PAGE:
JACKSON Gov. Phil Bryant joined local leaders Monday to mark the addition of a new air service to the Jackson-Medgar Wiley Evers International Airport.
"Every good state has an airline," Bryant said. "Now there are good states that don't, but the most successful ones have an airline, and we have one right here in Mississippi."
The small Southaven-based business, Southern Airways Express, has shifted its operations in the area from the small Madison airport to Jackson, CEO Stan Little told assembled media in the Atlantic Aviation executive terminal this morning.
"As some of you know, we have been a Mississippi-based airline for almost four years now," Little said. "I met with the governor back in 2013, and he emphasized the need here for more air travel out of Jackson and out of the rest of the state and connecting parts of the state."
Little said that the move comes after discussions with the local business community, including banks and law firms, about their needs for a regional operator.
"We are pleased today to announce that after much looking at the numbers that we are going to announce Jackson to Nashville, Tennessee, service," Little said. "We are going to connect these two states capitals, which are huge in business in their respective states."
The Jackson hub, which will operate out of the Atlantic terminal, will provide service to Memphis, Tenn., and Destin, Fla., as well as Nashville, employing smaller planes that have a maximum capacity of nine passengers.
The 38-foot Cessna 208 Caravan airplane that will do most of the work for the company sat behind the terminal; the large cargo areas underneath the leather passenger seats are evidence of the plane's former role as a FedEx cargo runner. The trip to Memphis is estimated to take around 45 minutes from Jackson, and one of the pilots for Southern, Capt. Paul Hooper, said each passenger is encouraged to keep their luggage at around 70 pounds.
Republican lawmakers from outside the capital city announced in January a plan to take control of the Jackson airport.
Bryant leaned on the critical role of being able to fly prospective business partners in and out of Jackson for economic development in the Jackson metro.
"This is important because the business opportunities that we have dealing with Nashville and Memphis and Destin will increase not only for those in the tourist industry but economic-development opportunities," Bryant said. "Businessmen and women that have opportunities to share their business success from Florida to Tennessee and other states with Mississippi."
Mayor Yarber thanked Little for bringing more airline options to Jackson.
"Thank you so much for considering the capital city and understanding that Jackson, Mississippi, is indeed the heartbeat of the state, and as the capital we have to provide opportunities for economic development, for a high quality of life," Yarber said.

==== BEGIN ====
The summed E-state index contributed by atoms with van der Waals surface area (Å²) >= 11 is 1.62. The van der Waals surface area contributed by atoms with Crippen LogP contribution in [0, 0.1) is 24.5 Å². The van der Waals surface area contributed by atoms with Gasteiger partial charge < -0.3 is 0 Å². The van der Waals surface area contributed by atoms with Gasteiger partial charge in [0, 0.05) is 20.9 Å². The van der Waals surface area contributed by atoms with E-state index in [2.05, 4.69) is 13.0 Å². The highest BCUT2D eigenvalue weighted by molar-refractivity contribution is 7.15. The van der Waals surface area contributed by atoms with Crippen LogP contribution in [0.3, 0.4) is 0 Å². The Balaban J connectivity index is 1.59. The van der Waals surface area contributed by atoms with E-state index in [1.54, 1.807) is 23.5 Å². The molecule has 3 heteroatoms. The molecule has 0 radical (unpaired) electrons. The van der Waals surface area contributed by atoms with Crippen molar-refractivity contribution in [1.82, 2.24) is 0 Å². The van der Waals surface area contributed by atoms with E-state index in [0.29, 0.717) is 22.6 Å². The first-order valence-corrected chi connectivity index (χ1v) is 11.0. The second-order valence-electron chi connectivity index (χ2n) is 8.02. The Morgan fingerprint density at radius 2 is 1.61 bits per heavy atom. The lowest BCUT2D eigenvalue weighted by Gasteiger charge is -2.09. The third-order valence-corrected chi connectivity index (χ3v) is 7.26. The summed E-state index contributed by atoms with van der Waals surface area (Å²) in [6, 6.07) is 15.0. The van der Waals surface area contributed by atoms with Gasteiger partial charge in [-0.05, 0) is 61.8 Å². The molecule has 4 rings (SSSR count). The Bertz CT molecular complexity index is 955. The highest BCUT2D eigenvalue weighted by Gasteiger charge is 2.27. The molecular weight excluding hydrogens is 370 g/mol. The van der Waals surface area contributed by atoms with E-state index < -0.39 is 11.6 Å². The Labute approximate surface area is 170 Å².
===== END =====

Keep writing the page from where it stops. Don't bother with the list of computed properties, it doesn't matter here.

Yarber, echoing the tagline from his recent "State of the City" speech, said the addition to the airport pointed to Jackson's "momentum."
"That's what this is," Yarber said, asking the crowd to repeat "momentum" twice before continuing. "We have been talking about how the City of Jackson is picking up momentum and how opportunities like this scream to the progress that the city is making."
Of course, Yarber and Bryant also represent the two sides of the ongoing lawsuit in federal court over the restructuring and expansion of the Jackson Municipal Airport Authority. Bryant said he believes that the board only adds to the regional representation.
"I think we are adding to the board, we are creating a new board that will have more representation from people in the area of Jackson," Bryant said. "But I think its fair for Madison and Rankin County to have representation on this board. We are trying to be more inclusive in this business environment."
Bryant built on Yarber's discussion of "momentum."
"I think it is a very good day, and the momentum that the mayor talked about is absolutely right. Once you see one carrier come in others will be interested, and I think that these regional carriers is the future for us," Bryant said.
At the moment, the federal lawsuit over the airport has taken a dramatic turn. Presiding federal Judge Carlton Reeves has terminated the original plaintiff, former JMAA commissioner Jeffrey Stallworth, from the proceedings.
"Applying those principles here reveals that Stallworth lacks prudential standing," Reeves said in his order terminating Stallworth's claims on Aug. 18. "He argues that the State's 'taking' of 'his' property without compensation or adequate due process violates the Constitution."
"But the property in question does not belong to Stallworth," Reeves wrote. "It belongs to JMAA and the City of Jackson."
Reeves' order does not terminate Jackson's leaders from their combined complaint by the city council and the mayor.
Email city reporter Tim Summers, Jr. at [email protected]. Read more about the Jackson airport saga at jfp.ms/airport.